We have always known that our bodies are literally teeming with micro organisms. Many of these germs are completely harmless, and in the gut, where they are most numerous, they act together to aid digestion and maintain a healthy environment inside the bowel.
Occasionally the composition of these organisms becomes unbalanced, known as dysbiosis, and symptoms, usually a change in bowel habit, results. It is in fact rare, and requires the presence of some potentially dangerous organisms, to actually develop an ‘infection’, which only occurs when there is a severe overgrowth of one organism. This is when it becomes predominant and “takes over” the Microbiome.
Infections of the bowel can also occur when there is a foreign invader (commonly known as food poisoning) which temporarily overwhelms the protective effect of the Microbiome.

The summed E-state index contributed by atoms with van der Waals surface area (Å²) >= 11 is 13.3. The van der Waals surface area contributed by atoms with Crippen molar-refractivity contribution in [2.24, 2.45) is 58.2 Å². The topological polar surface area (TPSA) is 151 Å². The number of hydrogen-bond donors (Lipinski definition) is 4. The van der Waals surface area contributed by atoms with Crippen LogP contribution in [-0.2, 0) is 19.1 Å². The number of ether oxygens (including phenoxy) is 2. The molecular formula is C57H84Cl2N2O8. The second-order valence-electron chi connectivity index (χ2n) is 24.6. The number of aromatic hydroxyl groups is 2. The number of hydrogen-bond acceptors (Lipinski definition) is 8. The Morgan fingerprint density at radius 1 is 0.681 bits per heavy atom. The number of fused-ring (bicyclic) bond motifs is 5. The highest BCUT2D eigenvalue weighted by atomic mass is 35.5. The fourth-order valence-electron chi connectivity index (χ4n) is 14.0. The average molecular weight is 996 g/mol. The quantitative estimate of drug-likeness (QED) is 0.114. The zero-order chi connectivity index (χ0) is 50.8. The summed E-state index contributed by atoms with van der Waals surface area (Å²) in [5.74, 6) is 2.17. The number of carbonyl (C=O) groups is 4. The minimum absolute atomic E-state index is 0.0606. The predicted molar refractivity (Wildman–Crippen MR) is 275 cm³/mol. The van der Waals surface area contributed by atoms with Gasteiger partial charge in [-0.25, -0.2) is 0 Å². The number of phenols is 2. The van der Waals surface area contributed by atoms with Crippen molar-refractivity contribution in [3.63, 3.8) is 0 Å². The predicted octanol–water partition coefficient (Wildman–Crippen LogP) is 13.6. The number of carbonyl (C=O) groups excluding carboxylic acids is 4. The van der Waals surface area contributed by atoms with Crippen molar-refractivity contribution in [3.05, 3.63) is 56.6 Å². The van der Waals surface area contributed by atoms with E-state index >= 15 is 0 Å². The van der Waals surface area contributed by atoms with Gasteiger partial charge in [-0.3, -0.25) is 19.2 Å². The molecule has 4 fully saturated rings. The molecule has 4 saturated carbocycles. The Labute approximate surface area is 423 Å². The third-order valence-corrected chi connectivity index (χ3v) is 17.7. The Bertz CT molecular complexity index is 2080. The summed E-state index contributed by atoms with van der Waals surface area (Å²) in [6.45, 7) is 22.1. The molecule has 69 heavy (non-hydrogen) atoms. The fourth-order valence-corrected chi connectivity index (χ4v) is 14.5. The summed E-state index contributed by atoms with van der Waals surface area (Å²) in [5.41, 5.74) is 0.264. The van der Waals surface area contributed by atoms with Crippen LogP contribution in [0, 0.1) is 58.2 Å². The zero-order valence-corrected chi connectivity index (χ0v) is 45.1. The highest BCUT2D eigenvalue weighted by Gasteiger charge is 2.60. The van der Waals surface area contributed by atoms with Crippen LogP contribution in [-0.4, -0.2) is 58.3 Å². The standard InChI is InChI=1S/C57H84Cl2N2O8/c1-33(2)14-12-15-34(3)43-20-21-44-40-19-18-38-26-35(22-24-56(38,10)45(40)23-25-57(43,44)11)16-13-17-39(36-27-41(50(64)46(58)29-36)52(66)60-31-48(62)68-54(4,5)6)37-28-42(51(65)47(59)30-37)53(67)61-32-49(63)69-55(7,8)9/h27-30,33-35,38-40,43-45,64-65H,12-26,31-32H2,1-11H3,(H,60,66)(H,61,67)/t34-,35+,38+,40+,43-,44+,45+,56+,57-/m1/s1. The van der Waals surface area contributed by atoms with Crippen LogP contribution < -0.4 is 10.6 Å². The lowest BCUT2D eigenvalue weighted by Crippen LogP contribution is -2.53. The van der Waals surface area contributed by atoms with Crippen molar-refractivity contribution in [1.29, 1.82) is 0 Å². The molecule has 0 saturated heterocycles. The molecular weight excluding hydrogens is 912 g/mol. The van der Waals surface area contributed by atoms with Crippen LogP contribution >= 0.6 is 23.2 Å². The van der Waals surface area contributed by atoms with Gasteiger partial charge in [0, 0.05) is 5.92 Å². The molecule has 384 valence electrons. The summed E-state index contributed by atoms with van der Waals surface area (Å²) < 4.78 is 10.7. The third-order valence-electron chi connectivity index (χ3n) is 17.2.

So could a similar situation exist in the genital tract, which carries and expels the sperm and seminal fluid? The answer as explored in this recent review from my colleagues at Hammersmith is Yes!
This extremely well-researched review uses a technique called meta-analysis to combine all the worldwide published data on the subject to see whether the concept is valid, and whether we can draw any useful conclusions.
The conclusions may well be relevant to understanding some of the causes of unexplained male infertility. It seems that certain organisms in the seminal microbiome are protective, maintaining fertility and some others are damaging.
So far it seems that “Lactobacillus” is protective and “Ureaplasma” is damaging.
But this is just the beginning, and there are many other organisms to discover and interrogate before we can develop useful treatment strategies.
We have to remember that antibiotics are blunt instruments, and as nutritionists have always suggested, probiotics may be more useful.
So I think that we will all be watching this space. We have many semen specimens waiting for analysis at Hammersmith, and when the research labs reopen, there will be more useful information.